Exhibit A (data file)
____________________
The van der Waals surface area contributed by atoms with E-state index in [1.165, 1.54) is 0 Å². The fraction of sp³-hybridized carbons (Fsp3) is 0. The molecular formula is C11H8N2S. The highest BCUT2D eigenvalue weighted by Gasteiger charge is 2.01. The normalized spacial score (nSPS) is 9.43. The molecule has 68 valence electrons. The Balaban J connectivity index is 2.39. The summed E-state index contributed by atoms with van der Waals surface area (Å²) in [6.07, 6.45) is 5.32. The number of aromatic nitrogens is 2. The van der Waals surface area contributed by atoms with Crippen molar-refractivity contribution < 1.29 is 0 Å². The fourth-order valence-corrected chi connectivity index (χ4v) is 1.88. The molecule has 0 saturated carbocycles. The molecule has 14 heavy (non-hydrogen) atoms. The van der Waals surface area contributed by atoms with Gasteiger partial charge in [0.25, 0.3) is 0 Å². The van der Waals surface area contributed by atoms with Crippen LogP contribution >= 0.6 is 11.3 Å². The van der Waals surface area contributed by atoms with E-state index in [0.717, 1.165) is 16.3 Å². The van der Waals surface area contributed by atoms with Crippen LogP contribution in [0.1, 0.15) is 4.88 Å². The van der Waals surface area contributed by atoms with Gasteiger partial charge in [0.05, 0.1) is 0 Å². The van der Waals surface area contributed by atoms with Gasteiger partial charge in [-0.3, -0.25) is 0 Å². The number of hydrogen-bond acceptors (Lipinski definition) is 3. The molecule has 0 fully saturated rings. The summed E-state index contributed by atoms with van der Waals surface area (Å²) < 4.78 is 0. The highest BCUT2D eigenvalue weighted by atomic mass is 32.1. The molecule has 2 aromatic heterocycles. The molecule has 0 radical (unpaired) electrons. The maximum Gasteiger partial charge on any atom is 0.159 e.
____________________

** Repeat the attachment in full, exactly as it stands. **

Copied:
The van der Waals surface area contributed by atoms with E-state index in [1.165, 1.54) is 0 Å². The fraction of sp³-hybridized carbons (Fsp3) is 0. The molecular formula is C11H8N2S. The highest BCUT2D eigenvalue weighted by Gasteiger charge is 2.01. The normalized spacial score (nSPS) is 9.43. The molecule has 68 valence electrons. The Balaban J connectivity index is 2.39. The summed E-state index contributed by atoms with van der Waals surface area (Å²) in [6.07, 6.45) is 5.32. The number of aromatic nitrogens is 2. The van der Waals surface area contributed by atoms with Crippen molar-refractivity contribution < 1.29 is 0 Å². The fourth-order valence-corrected chi connectivity index (χ4v) is 1.88. The molecule has 0 saturated carbocycles. The molecule has 14 heavy (non-hydrogen) atoms. The van der Waals surface area contributed by atoms with Gasteiger partial charge in [0.25, 0.3) is 0 Å². The van der Waals surface area contributed by atoms with Crippen LogP contribution >= 0.6 is 11.3 Å². The van der Waals surface area contributed by atoms with E-state index in [0.717, 1.165) is 16.3 Å². The van der Waals surface area contributed by atoms with Crippen LogP contribution in [0.1, 0.15) is 4.88 Å². The van der Waals surface area contributed by atoms with Gasteiger partial charge in [0.05, 0.1) is 0 Å². The van der Waals surface area contributed by atoms with Gasteiger partial charge in [-0.3, -0.25) is 0 Å². The number of hydrogen-bond acceptors (Lipinski definition) is 3. The molecule has 0 fully saturated rings. The summed E-state index contributed by atoms with van der Waals surface area (Å²) < 4.78 is 0. The highest BCUT2D eigenvalue weighted by atomic mass is 32.1. The molecule has 2 aromatic heterocycles. The molecule has 0 radical (unpaired) electrons. The maximum Gasteiger partial charge on any atom is 0.159 e.